Over 6 years 6 pounds Timothy and other grass hays (unlimited) Add some alfalfa hay if underweight Leafy greens, vegetables, and fresh herbs (2 to 4 cups) Timothy-based (1/4 to ½ cup)

Add some alfalfa pellets if underweight

Over 6 years 10 to 12 pounds Timothy and other grass hays (unlimited) Add some alfalfa hay if underweight Leafy greens, vegetables, and fresh herbs (3 to 5 cups) Timothy-based (1/2 cup) Add some alfalfa pellets if underweight

Understanding your rabbit’s nutritional needs is important, but you also have to make smart choices about the way you meet those needs. Fresh hay and vegetables should be the staple of your pet rabbit’s diet, but commercial pellets can help balance out its nutrition. Read on to see our recommendations.

Recommended Commercial Rabbit Foods

When it comes to choosing commercial pellets for your rabbit, you need to remember that rabbits are herbivores. In their natural diet, they rarely eat fruits, nuts, and seeds, so these foods should not be included in your rabbit’s commercial food mix.

A high-quality rabbit pellet should contain at least 22% crude fiber with no more than 14% protein, 1% fat, and about 1% calcium. Check the label to make sure the pellets are primarily timothy hay-based, not alfalfa hay-based.

Here are some of our top picks for the best commercial rabbit food:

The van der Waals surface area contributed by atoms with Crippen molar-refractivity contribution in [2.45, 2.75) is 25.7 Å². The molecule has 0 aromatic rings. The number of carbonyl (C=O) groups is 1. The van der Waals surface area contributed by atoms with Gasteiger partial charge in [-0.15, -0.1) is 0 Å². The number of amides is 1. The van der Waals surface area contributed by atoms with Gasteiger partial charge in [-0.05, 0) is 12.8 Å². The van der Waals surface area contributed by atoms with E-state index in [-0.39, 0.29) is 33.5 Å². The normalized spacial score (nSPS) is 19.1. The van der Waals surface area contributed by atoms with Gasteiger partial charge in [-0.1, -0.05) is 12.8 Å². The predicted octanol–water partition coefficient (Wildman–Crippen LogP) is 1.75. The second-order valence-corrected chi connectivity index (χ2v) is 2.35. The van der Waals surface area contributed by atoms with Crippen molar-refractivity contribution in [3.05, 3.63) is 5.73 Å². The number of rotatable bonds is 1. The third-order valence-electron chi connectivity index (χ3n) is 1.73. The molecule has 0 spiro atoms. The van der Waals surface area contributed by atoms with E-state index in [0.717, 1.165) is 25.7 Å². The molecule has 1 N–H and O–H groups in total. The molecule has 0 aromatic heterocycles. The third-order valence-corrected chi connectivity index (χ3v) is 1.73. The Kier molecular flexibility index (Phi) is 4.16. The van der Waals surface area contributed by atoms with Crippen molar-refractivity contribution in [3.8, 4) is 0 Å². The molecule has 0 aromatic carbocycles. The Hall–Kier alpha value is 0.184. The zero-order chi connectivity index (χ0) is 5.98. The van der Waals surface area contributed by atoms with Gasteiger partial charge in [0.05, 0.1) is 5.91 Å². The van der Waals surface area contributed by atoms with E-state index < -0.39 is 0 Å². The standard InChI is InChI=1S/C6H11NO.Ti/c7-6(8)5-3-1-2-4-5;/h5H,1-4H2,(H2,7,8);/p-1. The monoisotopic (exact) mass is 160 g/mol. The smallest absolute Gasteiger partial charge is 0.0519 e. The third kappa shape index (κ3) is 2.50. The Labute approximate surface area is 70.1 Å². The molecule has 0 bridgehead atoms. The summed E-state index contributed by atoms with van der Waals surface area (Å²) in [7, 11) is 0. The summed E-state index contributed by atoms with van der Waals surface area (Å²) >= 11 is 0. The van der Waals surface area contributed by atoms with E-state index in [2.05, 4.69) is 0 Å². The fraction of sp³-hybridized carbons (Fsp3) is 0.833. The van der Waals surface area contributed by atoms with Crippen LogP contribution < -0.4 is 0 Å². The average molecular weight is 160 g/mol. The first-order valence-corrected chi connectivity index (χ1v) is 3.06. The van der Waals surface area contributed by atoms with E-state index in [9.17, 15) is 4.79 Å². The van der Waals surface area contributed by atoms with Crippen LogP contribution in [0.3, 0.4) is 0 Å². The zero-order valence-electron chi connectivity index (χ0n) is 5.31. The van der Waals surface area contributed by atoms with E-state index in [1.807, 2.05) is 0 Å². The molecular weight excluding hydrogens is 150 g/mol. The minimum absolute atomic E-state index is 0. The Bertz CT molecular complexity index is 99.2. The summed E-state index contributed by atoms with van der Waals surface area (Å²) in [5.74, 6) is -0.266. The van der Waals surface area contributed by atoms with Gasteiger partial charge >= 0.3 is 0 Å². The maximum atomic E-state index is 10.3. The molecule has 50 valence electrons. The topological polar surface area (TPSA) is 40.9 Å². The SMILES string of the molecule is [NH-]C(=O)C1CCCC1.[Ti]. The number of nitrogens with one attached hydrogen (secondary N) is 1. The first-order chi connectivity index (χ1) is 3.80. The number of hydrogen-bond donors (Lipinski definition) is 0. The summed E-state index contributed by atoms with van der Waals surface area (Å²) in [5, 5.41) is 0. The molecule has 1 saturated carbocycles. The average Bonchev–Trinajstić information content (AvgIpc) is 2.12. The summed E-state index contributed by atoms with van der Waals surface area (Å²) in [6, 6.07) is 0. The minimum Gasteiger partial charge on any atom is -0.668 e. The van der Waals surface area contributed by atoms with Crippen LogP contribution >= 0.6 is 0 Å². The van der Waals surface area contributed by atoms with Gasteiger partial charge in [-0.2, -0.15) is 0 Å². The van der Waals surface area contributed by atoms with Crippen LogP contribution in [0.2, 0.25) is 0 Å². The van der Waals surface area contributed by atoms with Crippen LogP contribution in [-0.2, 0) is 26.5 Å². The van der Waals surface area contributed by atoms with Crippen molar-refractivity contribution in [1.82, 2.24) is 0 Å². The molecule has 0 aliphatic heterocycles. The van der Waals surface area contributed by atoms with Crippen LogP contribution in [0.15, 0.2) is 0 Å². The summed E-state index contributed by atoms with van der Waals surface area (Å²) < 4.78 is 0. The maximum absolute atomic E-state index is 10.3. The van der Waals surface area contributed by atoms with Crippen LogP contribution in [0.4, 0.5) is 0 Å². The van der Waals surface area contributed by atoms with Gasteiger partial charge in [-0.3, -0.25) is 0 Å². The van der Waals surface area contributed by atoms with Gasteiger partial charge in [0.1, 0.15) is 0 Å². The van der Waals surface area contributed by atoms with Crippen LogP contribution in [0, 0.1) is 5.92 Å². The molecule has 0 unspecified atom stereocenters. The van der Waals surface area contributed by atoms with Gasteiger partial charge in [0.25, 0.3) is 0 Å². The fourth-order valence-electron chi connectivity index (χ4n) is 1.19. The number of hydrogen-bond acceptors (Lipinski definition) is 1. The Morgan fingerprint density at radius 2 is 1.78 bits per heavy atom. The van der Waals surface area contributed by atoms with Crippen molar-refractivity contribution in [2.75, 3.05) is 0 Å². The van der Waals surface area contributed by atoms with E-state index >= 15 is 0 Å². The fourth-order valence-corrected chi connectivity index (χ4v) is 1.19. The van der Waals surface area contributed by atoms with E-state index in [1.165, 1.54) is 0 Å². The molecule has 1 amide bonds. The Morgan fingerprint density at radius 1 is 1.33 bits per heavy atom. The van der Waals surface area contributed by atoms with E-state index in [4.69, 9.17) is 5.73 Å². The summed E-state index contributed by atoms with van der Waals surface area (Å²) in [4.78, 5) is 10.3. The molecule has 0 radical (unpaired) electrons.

• Oxbow Essentials Young Rabbit Food – Formulated for juvenile rabbits, these pellets offer a high concentration of protein, fiber, and other essential nutrients.
  • Small Pet Select Rabbit Pellets – Featuring timothy hay as the primary ingredient, these fiber-rich pellets are a little more expensive, but the quality is worth it for your rabbit’s nutrition.
  • Science Selective Adult Rabbit Food – Made with moderate protein levels and plenty of fiber, these alfalfa hay-based pellets are ideal for adult and senior rabbits who need to put on weight.

Looking for more recommendations on what pellets to feed your rabbit? Check out our in-depth guide to the best commercial rabbit foods.

Safe And Unsafe Foods For Rabbits

Now that you know about the essentials of a pet rabbit’s diet, you may be wondering what specific foods your rabbit can and can’t eat. We’ve assembled a list of dozens of foods that are and aren’t safe for your rabbit. Check them out below!

Vegetables, Fruits & Foods That Are Safe for Rabbits:

The best foods for your rabbit are fresh hays and vegetables. Timothy hay should be the staple of your rabbit’s diet, supplemented with other grass hays like orchard grass and oat hay.

You can also feed your rabbit fresh vegetables from the list below on a daily basis:

  1. Timothy hay
  2. Orchard grass
  3. Oat hay
  4. Timothy hay pellets
  5. Bell peppers
  6. Brussels sprouts
  7. Carrot tops
  8. Celery
  9. Cucumber
  10. Endive
  11. Fennel
  12. Fresh herbs
  13. Leafy greens
  14. Radish tops
  15. Sprouts
  16. Watercress
  17. Wheatgrass
  18. Zucchini

Foods Rabbits Can Eat in Moderation: